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The Thunder Made the Most of Melo’s Exit

Oklahoma City parted ways with Carmelo Anthony, but it was able to fill out its reserve unit on his way out the door. Here’s what OKC, Atlanta, Philadelphia, and Melo got out of the three-team trade.

Carmelo Anthony was traded to the Thunder exactly 299 days ago. July 19 marks the end of Melo as an Oklahoman, but his post–New York tenure feels like it lasted years. In a multi-team deal announced Thursday, the Thunder sent Anthony and a protected 2022 first-round pick to the Hawks in exchange for Dennis Schröder, tax relief, and peace of mind. The Sixers also dealt Timothé Luwawu-Cabarrot to the Thunder and Justin Anderson to the Hawks for Mike Muscala in return. Melo, who turned out to be the most boring part of this trade, is expected to be bought out by Atlanta. Here’s a look at what each comes away with:

Oklahoma City

Sent out: Anthony, 2022 first-round pick (protected 1–14 in the first year, then becomes two second-rounders)
Received: Schröder, Luwawu-Cabarrot

Finding a way out of the $28 million remaining on Melo’s contract is a win by itself, saving the team almost $100 million total in salary and luxury tax payments, according to ESPN’s Adrian Wojnarowski. Had general manager Sam Presti decided to waive Anthony using the stretch provision, it would’ve cost OKC $9.3 million per year for the next three years. The deal functions almost like a buyout for the Thunder — Schröder’s and Luwawu-Cabarrot’s contracts add up to only $17 million, saving the team $11 million in salary this season when measured next to what Melo would’ve been owed — all while adding a helpful player to their reserve unit rather than dead money.

Schröder is a considerable upgrade over Ray Felton, Russell Westbrook’s primary backup last season. Schröder led the Hawks in scoring last season with 19.4 points, and started virtually every game he’s played in for the past two seasons. Coming off the bench may be an adjustment for the 24-year-old, but if he accepts the role, Westbrook might actually be able to catch his breath for more than two possessions. Luwawu-Cabarrot is also intriguing, given the dearth of reliable shooting on the Thunder’s depth chart. The 24th overall pick in 2016 hasn’t lived up to his reputation as a plus shooter in his two seasons in Philadelphia, having shot 32.3 percent from 3 over 121 career games. Patellar tendinitis and inconsistency decelerated his sophomore campaign, but TLC could become a part of the Thunder’s rotation.


Sent out: Luwawu-Cabarrot, Anderson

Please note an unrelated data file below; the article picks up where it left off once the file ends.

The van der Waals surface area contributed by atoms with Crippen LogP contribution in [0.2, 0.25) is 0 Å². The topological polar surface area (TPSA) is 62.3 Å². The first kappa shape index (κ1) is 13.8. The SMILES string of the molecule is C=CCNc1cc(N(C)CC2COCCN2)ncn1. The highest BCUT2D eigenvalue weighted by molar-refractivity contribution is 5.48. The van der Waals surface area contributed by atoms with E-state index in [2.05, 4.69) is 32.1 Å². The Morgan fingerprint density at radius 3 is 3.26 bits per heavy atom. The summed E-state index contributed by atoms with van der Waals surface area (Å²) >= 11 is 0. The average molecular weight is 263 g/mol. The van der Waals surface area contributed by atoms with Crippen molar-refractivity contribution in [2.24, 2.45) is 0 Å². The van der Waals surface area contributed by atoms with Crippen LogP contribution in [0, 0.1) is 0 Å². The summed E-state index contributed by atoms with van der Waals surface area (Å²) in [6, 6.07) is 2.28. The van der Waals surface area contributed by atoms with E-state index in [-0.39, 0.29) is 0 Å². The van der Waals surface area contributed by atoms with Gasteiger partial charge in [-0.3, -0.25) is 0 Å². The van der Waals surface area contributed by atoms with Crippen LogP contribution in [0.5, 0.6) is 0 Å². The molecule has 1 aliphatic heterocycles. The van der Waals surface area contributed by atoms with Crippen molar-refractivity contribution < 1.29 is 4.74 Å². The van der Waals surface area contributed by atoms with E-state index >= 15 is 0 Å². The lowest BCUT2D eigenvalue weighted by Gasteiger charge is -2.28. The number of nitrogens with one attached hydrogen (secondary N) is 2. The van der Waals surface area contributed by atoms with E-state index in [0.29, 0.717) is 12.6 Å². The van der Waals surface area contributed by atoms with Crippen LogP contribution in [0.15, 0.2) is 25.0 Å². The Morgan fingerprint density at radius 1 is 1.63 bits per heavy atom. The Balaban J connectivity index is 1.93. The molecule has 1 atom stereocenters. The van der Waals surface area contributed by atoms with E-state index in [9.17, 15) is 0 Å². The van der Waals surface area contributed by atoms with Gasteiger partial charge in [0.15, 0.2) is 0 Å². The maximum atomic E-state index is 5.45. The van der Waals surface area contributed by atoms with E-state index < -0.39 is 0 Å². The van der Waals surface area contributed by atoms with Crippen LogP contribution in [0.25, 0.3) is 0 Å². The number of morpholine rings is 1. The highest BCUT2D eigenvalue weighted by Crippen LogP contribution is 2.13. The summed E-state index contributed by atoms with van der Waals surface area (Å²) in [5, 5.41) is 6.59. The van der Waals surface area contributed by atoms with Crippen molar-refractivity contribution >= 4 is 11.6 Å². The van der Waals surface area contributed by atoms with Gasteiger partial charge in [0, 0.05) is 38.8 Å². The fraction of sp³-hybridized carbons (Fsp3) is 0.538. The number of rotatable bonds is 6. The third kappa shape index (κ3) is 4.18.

Received: Muscala

Reaching for Muscala seems like an emergency Nemanja Bjelica replacement for Philadelphia. After agreeing to a one-year, $4.4 million deal, Bjelica backed out for family reasons and is considering playing overseas unless a long-term offer materializes. The former Wolves forward would have filled the role Ersan Ilyasova played last season as a backup stretch 4 who could provide space for Philly’s two young stars. After Bjelica bailed, the Sixers were once again missing that key bench piece. As a 6-foot-11 37.8 percent career shooter from deep, Muscala can certainly fill that role. A couple years down the road, we’ll know whether or not it was worth parting ways with Anderson’s and Luwawu-Cabarrot’s potential.


Sent out: Schröder, Muscala
Received: Anthony, Anderson, protected 2022 first-round pick

The Hawks are playing the long game beautifully. While putting together a young foundation of John Collins, Trae Young, and Taurean Prince, the front office has used its reserve of cap space to stack future first-rounders. While other franchises have overcommitted the past two seasons, Atlanta’s conservative approach has allowed it to rent out its cap space for assets. Anderson is another youngish (24) forward with room to grow. Like former teammate Luwawu-Cabarrot, Anderson’s growth was partially stunted because of an injury. He played just 38 games for Philadelphia last season, in part because of shin splints and recurring tibial stress syndrome in his left leg. (He had surgery last month to correct the latter.) But the real get for Atlanta is the pick. They have all of their own future firsts, and are also owed firsts from Cleveland, Dallas, and now OKC.

Carmelo Anthony

Received: Freedom

Once the expected buyout is finalized, Melo will be free to sign wherever he wants. According to ESPN, the front-runner is Houston, where buddy Chris Paul and former coach Mike D’Antoni await. (D’Antoni, whom Anthony is believed to have gotten fired in New York, probably wasn’t as much a selling point as CP3.) If he does go to Houston, the Rockets will look a lot different from the team that pushed the Warriors to seven games in this year’s Western Conference finals. The defense was already going to suffer after losing Trevor Ariza (who signed with Phoenix) and Luc Mbah a Moute (Clippers). Carmelo, who can’t (won’t?) contribute on that end and prefers the midrange on the other, doesn’t make for an ideal replacement. On the Thunder, he scoffed at the idea of coming off the bench at all.